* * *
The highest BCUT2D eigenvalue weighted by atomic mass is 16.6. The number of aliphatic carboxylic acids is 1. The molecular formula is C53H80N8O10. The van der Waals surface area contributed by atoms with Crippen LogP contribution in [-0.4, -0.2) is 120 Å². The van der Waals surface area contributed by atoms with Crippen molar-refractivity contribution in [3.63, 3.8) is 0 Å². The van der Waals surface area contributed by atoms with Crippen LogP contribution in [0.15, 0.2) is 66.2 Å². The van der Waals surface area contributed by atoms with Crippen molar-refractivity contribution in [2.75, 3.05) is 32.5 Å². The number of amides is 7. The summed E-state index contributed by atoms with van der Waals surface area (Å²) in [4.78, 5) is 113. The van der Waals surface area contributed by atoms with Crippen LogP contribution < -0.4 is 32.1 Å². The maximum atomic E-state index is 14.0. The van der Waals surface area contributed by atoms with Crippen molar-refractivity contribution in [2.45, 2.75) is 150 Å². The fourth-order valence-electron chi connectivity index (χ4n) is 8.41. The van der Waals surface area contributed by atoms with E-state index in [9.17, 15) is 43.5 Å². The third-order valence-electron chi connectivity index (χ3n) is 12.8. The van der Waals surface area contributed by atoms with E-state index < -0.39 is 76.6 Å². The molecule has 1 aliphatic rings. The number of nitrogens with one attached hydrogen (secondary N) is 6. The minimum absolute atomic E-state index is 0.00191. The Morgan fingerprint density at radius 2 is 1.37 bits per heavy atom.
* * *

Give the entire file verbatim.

The highest BCUT2D eigenvalue weighted by atomic mass is 16.6. The number of aliphatic carboxylic acids is 1. The molecular formula is C53H80N8O10. The van der Waals surface area contributed by atoms with Crippen LogP contribution in [-0.4, -0.2) is 120 Å². The van der Waals surface area contributed by atoms with Crippen molar-refractivity contribution in [3.63, 3.8) is 0 Å². The van der Waals surface area contributed by atoms with Crippen LogP contribution in [0.15, 0.2) is 66.2 Å². The van der Waals surface area contributed by atoms with Crippen molar-refractivity contribution in [2.75, 3.05) is 32.5 Å². The number of amides is 7. The summed E-state index contributed by atoms with van der Waals surface area (Å²) in [4.78, 5) is 113. The van der Waals surface area contributed by atoms with Crippen LogP contribution < -0.4 is 32.1 Å². The maximum atomic E-state index is 14.0. The van der Waals surface area contributed by atoms with Crippen molar-refractivity contribution in [2.45, 2.75) is 150 Å². The fourth-order valence-electron chi connectivity index (χ4n) is 8.41. The van der Waals surface area contributed by atoms with E-state index in [9.17, 15) is 43.5 Å². The third-order valence-electron chi connectivity index (χ3n) is 12.8. The van der Waals surface area contributed by atoms with E-state index < -0.39 is 76.6 Å². The molecule has 1 aliphatic rings. The number of nitrogens with one attached hydrogen (secondary N) is 6. The minimum absolute atomic E-state index is 0.00191. The Morgan fingerprint density at radius 2 is 1.37 bits per heavy atom.